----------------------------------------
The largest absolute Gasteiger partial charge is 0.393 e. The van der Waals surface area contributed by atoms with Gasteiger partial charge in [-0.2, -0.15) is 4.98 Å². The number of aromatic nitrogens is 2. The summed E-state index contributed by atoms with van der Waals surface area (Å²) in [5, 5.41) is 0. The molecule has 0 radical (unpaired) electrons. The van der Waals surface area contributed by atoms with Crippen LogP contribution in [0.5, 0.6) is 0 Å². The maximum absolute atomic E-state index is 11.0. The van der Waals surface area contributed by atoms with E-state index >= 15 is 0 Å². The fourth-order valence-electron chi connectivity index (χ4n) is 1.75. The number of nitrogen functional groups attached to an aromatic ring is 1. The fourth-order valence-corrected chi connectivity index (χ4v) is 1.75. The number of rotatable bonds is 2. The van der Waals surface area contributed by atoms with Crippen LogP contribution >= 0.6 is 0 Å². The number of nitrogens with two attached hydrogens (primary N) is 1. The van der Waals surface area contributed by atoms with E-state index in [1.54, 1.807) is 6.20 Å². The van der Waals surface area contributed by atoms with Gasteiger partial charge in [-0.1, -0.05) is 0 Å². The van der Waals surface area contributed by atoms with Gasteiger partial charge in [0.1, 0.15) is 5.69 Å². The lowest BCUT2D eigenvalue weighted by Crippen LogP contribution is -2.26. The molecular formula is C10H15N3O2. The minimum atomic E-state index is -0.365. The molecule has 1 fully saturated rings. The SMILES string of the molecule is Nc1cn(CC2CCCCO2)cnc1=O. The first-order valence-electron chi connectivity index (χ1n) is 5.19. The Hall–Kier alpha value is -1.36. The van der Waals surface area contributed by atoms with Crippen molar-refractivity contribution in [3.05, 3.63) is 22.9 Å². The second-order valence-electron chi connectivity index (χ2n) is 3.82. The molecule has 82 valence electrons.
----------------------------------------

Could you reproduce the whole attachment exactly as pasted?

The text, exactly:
The largest absolute Gasteiger partial charge is 0.393 e. The van der Waals surface area contributed by atoms with Gasteiger partial charge in [-0.2, -0.15) is 4.98 Å². The number of aromatic nitrogens is 2. The summed E-state index contributed by atoms with van der Waals surface area (Å²) in [5, 5.41) is 0. The molecule has 0 radical (unpaired) electrons. The van der Waals surface area contributed by atoms with Crippen LogP contribution in [0.5, 0.6) is 0 Å². The maximum absolute atomic E-state index is 11.0. The van der Waals surface area contributed by atoms with E-state index >= 15 is 0 Å². The fourth-order valence-electron chi connectivity index (χ4n) is 1.75. The number of nitrogen functional groups attached to an aromatic ring is 1. The fourth-order valence-corrected chi connectivity index (χ4v) is 1.75. The number of rotatable bonds is 2. The van der Waals surface area contributed by atoms with Crippen LogP contribution >= 0.6 is 0 Å². The number of nitrogens with two attached hydrogens (primary N) is 1. The van der Waals surface area contributed by atoms with E-state index in [1.54, 1.807) is 6.20 Å². The van der Waals surface area contributed by atoms with Gasteiger partial charge in [-0.1, -0.05) is 0 Å². The van der Waals surface area contributed by atoms with Gasteiger partial charge in [0.1, 0.15) is 5.69 Å². The lowest BCUT2D eigenvalue weighted by Crippen LogP contribution is -2.26. The molecular formula is C10H15N3O2. The minimum atomic E-state index is -0.365. The molecule has 1 fully saturated rings. The SMILES string of the molecule is Nc1cn(CC2CCCCO2)cnc1=O. The first-order valence-electron chi connectivity index (χ1n) is 5.19. The Hall–Kier alpha value is -1.36. The van der Waals surface area contributed by atoms with Crippen molar-refractivity contribution in [3.05, 3.63) is 22.9 Å². The second-order valence-electron chi connectivity index (χ2n) is 3.82. The molecule has 82 valence electrons.